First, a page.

Table of contents
- An abode of redwood
- Where humans go, carpenter bees follow
- A carpenter bee’s tunnel
- A maze of tunnels
- Other annoying habits
- The intimidating males
- How to identify a carpenter bee
- An invasive enemy
- An easy fix for carpenter bees?
- Holding carpenter bees at bay
- Bee condos won’t work for carpenter bees
- Weighing the options
Emblazoned t-shirts, coffee mugs, and license plate frames exhort us to “Save the Bees!” Scores of organizations single out species of concern, such as honey bees or native bees, while others promote any old bee. According to a representative of the Xerces Society, bee training seminars that once attracted a half-dozen participants now attract hundreds.
But regardless of all the attention, one species in North America is slipping through the cracks, failing to make the cut amidst all the bee love. Many people who are otherwise bee-centric are perfectly content to slaughter this one particular species. I’m not thinking about non-native woolcarders or the introduced Asian shaggy digger bees. No. I’m referring to our own native eastern carpenter bee, Xylocopa virginica.
The eastern carpenter bee is a pollination wunderkind. It is a large hulking species adept at sonication, that essential but rare trait that allows a bee to lock onto a plant and quiver, shake, and shimmy until the pollen explodes from its hidden chamber. Other sonicators live in the wild for sure, including bumble bees and some leafcutters. But with our love of the Solanum — such as tomatoes, potatoes, and eggplants — and the Vaccinium, including blueberries and cranberries, you can’t have too many sonicators.
So what about this charismatic bee crosses the line? Why does her photo grace the walls of the post office? The answer centers on territoriality. Not hers, but ours. We don’t like things living in — or remodeling — our homes uninvited. “Mine!” we declare. “My house, my barn, my lawn furniture.” So we mark her for destruction, no matter what she could have done for our environment and grocery shelves.
An abode of redwood
When I was a kid, my parents bought a circular redwood picnic table made of thick lumber, lovingly constructed, and quite expensive. Soon after delivery to our patio, a large carpenter bee showed up unannounced. She hovered at the edge of the table and drilled straight into the wood with a high-pitched whine reminiscent of a dental office.
After my mom shooed her away, I stuck my finger in the hole. It reminded me of a tiny test tube, rounded at the bottom and smooth as glass — the coolest thing ever. I was enchanted, but my mom was livid. She marched toward the house, promising to be right back.
Where humans go, carpenter bees follow
Like cats, carpenter bees prefer to live near humans who surround themselves with useful objects. Like us, carpenters admire fence posts, windowsills, fascia boards, railings, decks, shakes, and garden gates, and if the wood is unpainted, so much the better.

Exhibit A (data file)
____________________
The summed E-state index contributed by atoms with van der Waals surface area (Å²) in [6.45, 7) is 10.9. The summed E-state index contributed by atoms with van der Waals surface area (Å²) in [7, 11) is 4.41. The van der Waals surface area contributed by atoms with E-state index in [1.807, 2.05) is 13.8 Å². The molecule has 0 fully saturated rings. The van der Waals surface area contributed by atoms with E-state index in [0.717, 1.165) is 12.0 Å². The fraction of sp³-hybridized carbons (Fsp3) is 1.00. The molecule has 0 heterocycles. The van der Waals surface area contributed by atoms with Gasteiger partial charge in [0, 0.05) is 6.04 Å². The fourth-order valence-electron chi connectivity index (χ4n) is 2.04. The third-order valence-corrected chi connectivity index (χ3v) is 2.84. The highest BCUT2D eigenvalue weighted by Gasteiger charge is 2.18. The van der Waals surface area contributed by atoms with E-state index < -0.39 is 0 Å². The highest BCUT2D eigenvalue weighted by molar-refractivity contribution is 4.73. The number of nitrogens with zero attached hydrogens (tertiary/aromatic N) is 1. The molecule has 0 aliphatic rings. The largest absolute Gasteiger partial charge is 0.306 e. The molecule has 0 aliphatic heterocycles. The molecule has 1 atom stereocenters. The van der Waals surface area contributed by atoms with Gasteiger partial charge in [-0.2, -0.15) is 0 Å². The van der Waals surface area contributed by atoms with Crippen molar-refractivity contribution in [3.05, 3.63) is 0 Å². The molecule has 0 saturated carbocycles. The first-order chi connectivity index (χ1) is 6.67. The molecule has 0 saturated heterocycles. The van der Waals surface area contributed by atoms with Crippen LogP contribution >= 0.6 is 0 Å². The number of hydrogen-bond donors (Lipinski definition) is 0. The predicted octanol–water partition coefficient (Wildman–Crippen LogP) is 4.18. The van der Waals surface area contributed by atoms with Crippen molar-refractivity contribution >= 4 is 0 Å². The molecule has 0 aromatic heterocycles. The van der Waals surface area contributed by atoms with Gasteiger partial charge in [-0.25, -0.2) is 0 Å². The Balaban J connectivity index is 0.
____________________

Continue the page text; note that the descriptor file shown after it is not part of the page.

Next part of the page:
That carpenter bees actually practice carpentry on those items leads to trouble. They adore new wood, especially softwoods such as pine, fir, cedar, and redwood. They search for lumber thick enough and soft enough to excavate a nest in their own trademark fashion, but if no milled lumber is available, cordwood or a dead tree will do.
A carpenter bee’s tunnel
The build goes like this. The female drills straight into a piece of wood perpendicular to the grain. At about one body length — or roughly half an inch — she makes a hard ninety-degree turn. From there, she follows the grain, clearing a spacious cavity large enough to lay her eggs and accommodate the next generation. These hollow caverns are called galleries.
The female shoves most of the shavings and sawdust outside. Sometimes you can see it drifting in a cloud or discover a fresh pile on the ground beneath an excavation. They reserve the rest of the shavings for partitions that will separate individual egg chambers. Like many bees, the female begins a family at the far end of a tunnel by fashioning a nectar-laced pollen ball and laying an egg on top of it. Then she builds a particle-and-resin partition before beginning the next brood cell.
A carpenter bee egg is enormous, one of the world’s largest insect eggs. While a honey bee egg measures about 1.5 mm long, a carpenter bee egg reaches 15 mm. But its rarity tempers the egg’s size: an average female carpenter lays about a half-dozen in her entire life.
A maze of tunnels
One tunnel in a piece of wood is annoying, yet not too damaging. But carpenter bees possess a genetic trait known as philopatry, meaning subsequent generations nest close to home if they can. Some will even return to their natal nest. Soon-to-be moms are social enough to share a front door with other moms, each excavating a private nest from the shared vestibule.